energy efficiency house
Image – Canva
  • The Federal government is expecting energy prices to rise by 30% next year
  • This follows a 20% rise so far this year
  • Along with installing solar panels, buying more energy efficient appliances can also lower power bills

With energy prices set to soar in 2023, and the Federal Government predicting a 30% increase in costs on top of the 20% rise this year, new research from Money.com.au has found that the majority of Australians are willing to spend thousands to upgrade their home in an effort to reduce their bills.

Three-quarters said they will invest in home improvements, such as solar roof panels and higher energy star-rated appliances over the next two years.

Specifically, 29% of respondents will install solar panels in the next two years. A typical six-kilowatt system costs around $4,000 to $6,000. Around 32% of Australian households have solar panels.

Helen Baker, a licensed financial adviser and Money.com.au spokesperson, said that while the upfront cost can be costly, after around six cycles of energy bills, many households will see a significant return on their investment.

Experts estimate that a typical household will save over $1,000 annually. For Victorians, this is $791 per year, $1,127 for Queenslanders, $1,138 for NSW residents and $1,340 for South Australians.

“I have worked with clients who have seen their quarterly energy bills fall to two digits,” noted Ms Baker.

“It is also important for households to note that government rebates are available for solar panel installation.

“For instance, the Victorian Government offers a rebate of up to $1400 for solar panel installation, while the NSW Government has a scheme for eligible, low-income households to access a free three-kilowatt system.

“Installing solar panels can also increase the value of a property, making it a worthwhile upgrade for those considering selling their home.”

Around one in five respondents (21%) said they were prepared to update their appliances to a better energy rating to reduce bills.

“Appliances account for approximately 30% of a household’s energy use, so switching to more energy efficient options can help Aussies slash significant costs off their bills annually.,” she added.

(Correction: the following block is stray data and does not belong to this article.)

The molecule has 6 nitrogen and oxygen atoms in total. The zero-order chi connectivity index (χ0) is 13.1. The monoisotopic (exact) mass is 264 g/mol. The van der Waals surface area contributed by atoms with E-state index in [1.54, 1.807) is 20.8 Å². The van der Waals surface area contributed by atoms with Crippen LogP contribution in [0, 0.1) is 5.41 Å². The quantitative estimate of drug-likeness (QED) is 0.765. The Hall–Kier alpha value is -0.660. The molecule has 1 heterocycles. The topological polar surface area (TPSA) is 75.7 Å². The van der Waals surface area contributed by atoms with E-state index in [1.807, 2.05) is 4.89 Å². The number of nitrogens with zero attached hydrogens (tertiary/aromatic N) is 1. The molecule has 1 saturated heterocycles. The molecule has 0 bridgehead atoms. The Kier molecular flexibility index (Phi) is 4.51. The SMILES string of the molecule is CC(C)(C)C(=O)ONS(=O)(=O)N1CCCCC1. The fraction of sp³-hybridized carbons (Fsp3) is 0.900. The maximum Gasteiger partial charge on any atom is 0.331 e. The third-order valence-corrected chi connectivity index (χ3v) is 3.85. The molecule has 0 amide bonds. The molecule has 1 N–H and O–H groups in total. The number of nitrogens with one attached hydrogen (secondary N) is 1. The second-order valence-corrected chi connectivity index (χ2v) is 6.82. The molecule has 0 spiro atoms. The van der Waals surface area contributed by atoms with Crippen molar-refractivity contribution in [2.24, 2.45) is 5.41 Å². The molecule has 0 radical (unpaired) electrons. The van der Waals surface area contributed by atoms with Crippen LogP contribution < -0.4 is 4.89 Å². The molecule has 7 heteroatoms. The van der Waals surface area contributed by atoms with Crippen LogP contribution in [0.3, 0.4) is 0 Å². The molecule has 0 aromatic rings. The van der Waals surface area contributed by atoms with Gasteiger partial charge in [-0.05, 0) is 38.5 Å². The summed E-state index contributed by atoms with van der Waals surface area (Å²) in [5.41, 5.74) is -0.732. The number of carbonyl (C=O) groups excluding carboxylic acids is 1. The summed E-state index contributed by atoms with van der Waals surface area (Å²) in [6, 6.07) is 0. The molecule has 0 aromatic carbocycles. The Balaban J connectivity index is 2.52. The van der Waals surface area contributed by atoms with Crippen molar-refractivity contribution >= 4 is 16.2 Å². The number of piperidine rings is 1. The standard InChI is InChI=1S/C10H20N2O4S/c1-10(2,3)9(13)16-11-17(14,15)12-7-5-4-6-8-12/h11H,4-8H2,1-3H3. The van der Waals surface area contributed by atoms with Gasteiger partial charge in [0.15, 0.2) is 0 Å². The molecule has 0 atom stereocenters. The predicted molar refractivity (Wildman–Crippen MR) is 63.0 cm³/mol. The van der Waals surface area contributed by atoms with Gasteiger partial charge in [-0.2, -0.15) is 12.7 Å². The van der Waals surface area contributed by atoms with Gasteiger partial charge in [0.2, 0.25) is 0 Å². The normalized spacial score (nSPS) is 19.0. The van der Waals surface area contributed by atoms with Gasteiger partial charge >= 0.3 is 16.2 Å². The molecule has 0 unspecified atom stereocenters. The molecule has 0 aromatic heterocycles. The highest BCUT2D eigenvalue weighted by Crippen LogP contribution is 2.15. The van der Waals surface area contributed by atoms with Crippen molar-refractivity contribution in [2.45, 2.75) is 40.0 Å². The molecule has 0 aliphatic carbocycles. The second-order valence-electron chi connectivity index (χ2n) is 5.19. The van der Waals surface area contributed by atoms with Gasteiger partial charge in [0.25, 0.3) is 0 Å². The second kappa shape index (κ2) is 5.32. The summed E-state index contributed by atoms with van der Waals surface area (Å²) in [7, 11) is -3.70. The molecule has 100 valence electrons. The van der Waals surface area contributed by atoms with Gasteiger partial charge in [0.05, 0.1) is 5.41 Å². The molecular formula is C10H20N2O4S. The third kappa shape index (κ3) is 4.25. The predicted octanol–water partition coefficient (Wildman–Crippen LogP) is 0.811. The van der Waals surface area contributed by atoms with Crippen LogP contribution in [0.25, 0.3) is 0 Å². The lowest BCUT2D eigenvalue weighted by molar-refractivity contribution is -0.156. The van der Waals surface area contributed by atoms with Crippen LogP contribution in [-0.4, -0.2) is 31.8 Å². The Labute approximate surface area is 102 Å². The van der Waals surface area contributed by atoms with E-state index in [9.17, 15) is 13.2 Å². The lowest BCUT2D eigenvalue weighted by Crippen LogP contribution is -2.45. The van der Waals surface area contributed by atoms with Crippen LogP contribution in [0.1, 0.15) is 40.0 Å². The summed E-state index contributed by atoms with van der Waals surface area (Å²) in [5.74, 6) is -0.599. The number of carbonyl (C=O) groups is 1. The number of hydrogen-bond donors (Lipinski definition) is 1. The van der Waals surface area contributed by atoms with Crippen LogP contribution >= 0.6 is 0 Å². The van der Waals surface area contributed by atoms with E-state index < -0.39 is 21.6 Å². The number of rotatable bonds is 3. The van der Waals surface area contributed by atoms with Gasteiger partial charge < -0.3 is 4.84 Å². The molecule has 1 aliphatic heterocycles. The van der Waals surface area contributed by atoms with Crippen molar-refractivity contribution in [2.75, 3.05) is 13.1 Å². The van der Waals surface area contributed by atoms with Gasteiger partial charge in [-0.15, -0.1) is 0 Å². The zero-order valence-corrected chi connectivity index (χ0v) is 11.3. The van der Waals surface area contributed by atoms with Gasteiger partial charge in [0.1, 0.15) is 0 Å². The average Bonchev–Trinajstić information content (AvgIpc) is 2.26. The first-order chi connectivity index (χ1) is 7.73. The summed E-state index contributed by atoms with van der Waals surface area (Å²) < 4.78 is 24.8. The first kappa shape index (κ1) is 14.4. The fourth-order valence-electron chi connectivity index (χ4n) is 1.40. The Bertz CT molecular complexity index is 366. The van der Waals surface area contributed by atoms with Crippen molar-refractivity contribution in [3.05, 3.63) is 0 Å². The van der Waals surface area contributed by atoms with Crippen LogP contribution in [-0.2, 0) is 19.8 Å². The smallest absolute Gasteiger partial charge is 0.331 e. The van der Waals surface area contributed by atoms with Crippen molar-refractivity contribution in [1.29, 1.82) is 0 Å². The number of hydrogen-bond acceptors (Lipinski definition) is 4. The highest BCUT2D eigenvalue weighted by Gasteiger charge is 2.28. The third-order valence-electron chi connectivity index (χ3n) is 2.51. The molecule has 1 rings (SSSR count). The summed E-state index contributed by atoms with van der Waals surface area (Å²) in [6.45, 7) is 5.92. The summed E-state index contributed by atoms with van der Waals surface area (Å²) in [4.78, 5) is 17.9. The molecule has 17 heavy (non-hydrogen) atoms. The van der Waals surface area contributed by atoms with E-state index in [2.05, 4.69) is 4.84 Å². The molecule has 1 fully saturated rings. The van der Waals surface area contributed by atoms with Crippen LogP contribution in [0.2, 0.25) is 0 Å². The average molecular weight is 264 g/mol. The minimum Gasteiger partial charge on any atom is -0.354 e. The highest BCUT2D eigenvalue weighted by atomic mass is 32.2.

Ms Baker added that a two and a half-star rated 8kg washing machine, if used daily, costs $118 to run. A similar model with a five-star energy rating will cost just $64.28 annually, and therefore more than $640 over a 10 year period.

“It is important for households to weigh up whether it is worth switching out appliances, particularly if they don’t require an upgrade,” she added.

“It may not be worth the cost to update an appliance if the cost savings amount to very little, while unwanted appliances are likely to end up in landfill, which can still have an impact on the environment.

“For households that still wish to upgrade but have an old appliance that is still in working order, consider selling the item to prevent waste.”

Other improvements include investing in better window dressings to prevent or trap light and heat (10%), improvement to increase ventilation and airtightness (7%) and the installation of better insulation in the roof (5%).

Australians sceptical of transition to renewable energy

The survey also asked respondents if they believe that the switch to renewable energy sources will result in lower bills.

Despite many respondents planning to invest in rooftop panels, nearly two-thirds (61%) said they weren’t confident in the positive impact of renewable energy on a national scale.

Nearly one in three (32%) said that think renewable energy won’t impact the cost of their household energy bills, while 29% said it will result in more expensive bills.

Older respondents appeared to be the most sceptical of a renewable energy transition. 32% of those over 50 said renewable energy will increase their energy bills, compared to 28% of 31-50-year-olds and 25% of under 30s.

37% of over-50s said they believed the shift won’t have any impact on their bills, followed by 30% of 31 to 50-year-olds and 26% of under-30s.

“It is surprising that a high proportion of Aussies think their bills will be more expensive when the country switches to renewable energy sources,” said Ms Baker.

“However, the population isn’t completely off base with this sentiment. At an individual level, renewable energy use, such as through solar panels, can reduce energy bills. However, its cost-saving power on a national scale is still a grey area. 

“It will take a long time before Australia makes a full transition to renewable energy sources. In the meantime, I encourage households to watch their energy use even if they have installed solar panels. If you use more than the energy provided by your solar system, you draw energy from the grid, which continues to impact the environment.”



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